Ally founder and CEO Vetri Vellore (left) and Cooper Crosby, head of UX. (Ally Photo) It was a problem that came up at his first startup that led to create his second one. In 2007 Vellore co-founded , a company providing digital tools that allow large businesses to run employee development programs for mentoring and coaching. It was going well, but Vellore found that it was difficult to effectively and efficiently manage his team. The resources that he wanted didn’t seem to be available. So in 2017, two years after Chronus was acquired by a private equity firm, Vellore decided to pursue a new project. “I found myself itching to do something much bigger,” Vellore said. He launched , a Bellevue, Wash.- based company that provides management solutions. OKRs are a framework for running teams and businesses that helps companies track and stay aligned with specific goals. The operations approach became widely popular thanks in large part to its use at Google. Vellore said that his long-term goal is to develop a tool that helps businesses connect their strategies and execution, using AI to successfully pursue their goals. The company, which has six employees, was in private beta mode for many months, working with a few Seattle startups. Ally had a public launch in the spring of 2018. The company has raised $3 million seed round from investors such as Founders’ Co-op, Vulcan Capital, and others. Ally, an OKR tool, helps companies track their performance in meeting specific goals. (Ally Image) Ally’s competition includes 15Five, BetterWorks, Khorus and Workboard. The startup distinguishes itself from the other tools available by integrating with business management systems, Vellore said, including Slack, Salesforce, Jira and Smartsheet. That allows users to avoid switching between apps or program and automatically update progress on projects. Customers include Slack, Remitly, Plaid, National Institutes of Health and UrbanClap, and the product is available to businesses of all sizes. Companies managing up to 10 users pay a $29 monthly fee, while those with 11-to-250 users pay $7 per person per month. Ally offers discounts for businesses with more than 250 users. The product is available as a free, 14-day trial. Before launching startups, Vellore was at Microsoft for 14 years, ultimately running the Visual Studio core and platform team. We caught up with Vellore for this . Continue reading for his answers to our questionnaire. Ally CEO Vetri Velllore. (Ally Photo) Explain what you do so our parents can understand it: We help businesses move fast and align their strategy and execution to match the evolving needs of their customers and market conditions. Imagine trying to win a basketball game without knowing the score or where the other players are on the court. So why would you run your business that way? Inspiration hit us when: I was struggling to manage operations at Chronus even though we were only about 20 people. I had managed much larger teams at Microsoft and was surprised that I was struggling with such a small team. Then it dawned on me that to be successful in today’s environment, the way that teams and businesses are managed has to change in a fundamental way. Microsoft went on to realize this themselves years later. Businesses need to operate at higher speeds than even before, but strategy and execution still need to be combined in a very tight, iterative loop. At Chronus we tried to use project management tools, spreadsheets and other software solutions to do this and they just do not work as well as we needed. I knew that there had to be a better way. VC, Angel or Bootstrap: Chronus was bootstrapped and I am familiar with the pros and cons of that model. With Ally we knew that what we were building was really big, so my plan was to bootstrap for a few years and then raise outside funding. But the strong tailwinds and aggressive interest we’ve experienced for our product since launch led us to decide to raise money sooner to build on that momentum. We are fortunate that round was heavily oversubscribed and are thrilled to have an amazing syndicate of investors, led by Founders’ Co-op with participation from Vulcan and others. Our ‘secret sauce’ is: Creating amazingly simple experiences to accomplish very complex workflows that involve multiple systems. The smartest move we’ve made so far: Focusing on a product experience that allows for easy user engagement at all levels of an organization, which has led us to bring features to where users are already doing their work, like in Slack. The biggest mistake we’ve made so far: Not scaling sooner. We are stretched too thin and running really hard to meet the strong customer interest while scaling as fast as we can. PS: We’re hiring sales development reps! Ally’s approach helps businesses track overarching goals and individual achievements. (Ally Image) Which entrepreneur or executive would you want working in your corner?: Sunny Gupta of Apptio would be one. I am huge fan of how he managed to essentially create a new category and scale the company successfully. In many ways, we are also trying to create a new category and can learn a lot from how Sunny did that so well. Our favorite team-building activity is: Playing ping-pong. This was big at Chronus as well. The biggest thing we look for when hiring is: Unstoppable drive with a genuine passion to help teams and individuals achieve their goals. What’s the one piece of advice you’d give to other entrepreneurs just starting out: Pick a problem you are genuinely passionate about. The journey is going to have ups and down and your passion for solving the problem will be one of the key determinants of success and help you enjoy the journey.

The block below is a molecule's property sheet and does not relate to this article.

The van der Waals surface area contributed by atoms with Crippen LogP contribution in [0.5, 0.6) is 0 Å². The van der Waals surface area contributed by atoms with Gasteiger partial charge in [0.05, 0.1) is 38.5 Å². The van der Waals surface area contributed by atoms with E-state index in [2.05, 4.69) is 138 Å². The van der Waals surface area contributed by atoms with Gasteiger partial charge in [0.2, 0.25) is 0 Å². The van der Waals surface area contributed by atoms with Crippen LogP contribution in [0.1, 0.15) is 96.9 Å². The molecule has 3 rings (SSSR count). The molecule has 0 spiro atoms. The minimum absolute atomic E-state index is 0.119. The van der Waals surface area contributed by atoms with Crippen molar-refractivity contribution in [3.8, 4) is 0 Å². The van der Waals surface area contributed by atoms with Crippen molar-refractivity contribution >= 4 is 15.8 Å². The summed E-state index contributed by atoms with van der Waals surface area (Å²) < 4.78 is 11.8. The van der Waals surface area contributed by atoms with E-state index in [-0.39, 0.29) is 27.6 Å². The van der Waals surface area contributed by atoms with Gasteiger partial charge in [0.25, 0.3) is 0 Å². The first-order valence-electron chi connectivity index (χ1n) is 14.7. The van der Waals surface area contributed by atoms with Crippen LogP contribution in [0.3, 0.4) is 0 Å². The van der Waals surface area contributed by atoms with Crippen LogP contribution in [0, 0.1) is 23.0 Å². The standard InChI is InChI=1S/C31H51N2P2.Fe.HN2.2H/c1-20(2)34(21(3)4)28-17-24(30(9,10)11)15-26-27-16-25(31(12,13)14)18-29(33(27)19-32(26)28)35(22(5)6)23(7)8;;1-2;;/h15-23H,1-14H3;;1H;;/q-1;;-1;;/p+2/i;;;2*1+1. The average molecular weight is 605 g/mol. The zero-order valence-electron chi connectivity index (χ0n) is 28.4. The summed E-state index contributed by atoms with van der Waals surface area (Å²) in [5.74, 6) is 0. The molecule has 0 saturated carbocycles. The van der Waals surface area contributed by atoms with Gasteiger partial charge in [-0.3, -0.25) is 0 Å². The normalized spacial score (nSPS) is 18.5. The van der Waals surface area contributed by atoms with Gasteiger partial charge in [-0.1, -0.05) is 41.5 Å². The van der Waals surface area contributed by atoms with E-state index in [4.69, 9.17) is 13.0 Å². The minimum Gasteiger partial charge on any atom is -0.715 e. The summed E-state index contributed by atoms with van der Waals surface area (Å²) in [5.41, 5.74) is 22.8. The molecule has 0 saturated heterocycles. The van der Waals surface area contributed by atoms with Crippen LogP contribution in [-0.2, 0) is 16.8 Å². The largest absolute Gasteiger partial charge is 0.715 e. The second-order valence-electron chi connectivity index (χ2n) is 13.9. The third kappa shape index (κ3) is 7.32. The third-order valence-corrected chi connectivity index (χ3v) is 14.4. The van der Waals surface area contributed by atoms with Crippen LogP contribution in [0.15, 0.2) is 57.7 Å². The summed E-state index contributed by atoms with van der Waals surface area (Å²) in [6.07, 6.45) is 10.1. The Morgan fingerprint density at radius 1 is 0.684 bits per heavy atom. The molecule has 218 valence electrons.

Lytics CEO James McDermott. (LinkedIn Photo) has raised more funding to help brands such as Nestlé, The Economist, Atlassian and others bolster their 1-to-1 customer marketing outreach. The Portland, Ore.-based startup announced a $35 million Series C round led by late-stage software growth equity firm JMI Equity. Existing investors such as Comcast Ventures, Two Sigma Ventures, Rembrandt Venture Partners, and Voyager Capital also participated. What Lytics does: The 7-year-old company captures customer data across various databases and marketing tools, aggregating information in one place and using machine learning to help consumer-facing companies with their personalized marketing efforts. Traction: Lytics has more than 175 enterprise brands paying for its software. It saw revenue increase by nearly 3X last year. The company its Series B round this past April and total funding to date is north of $50 million. Competition: There are various competitors tackling the same problem. Many companies use their own software to analyze internal marketing data; external consultancies offer something similar; and several early-stage startups — , , and are three from the Pacific Northwest — have a similar pitch. Investor insight: Backers describe Lytics as the leader among customer data platforms. “As marketers seek to coordinate more of their campaigns across channels, Lytics is perfectly positioned to make this possible,” Suken Vakil, general partner at JMI Equity, said in a statement. “Starting with our initial investment, we recognized the disruptive role Lytics’ vision for customer data platforms could play within the world’s largest brands,” added Erik Benson, partner a Voyager Capital.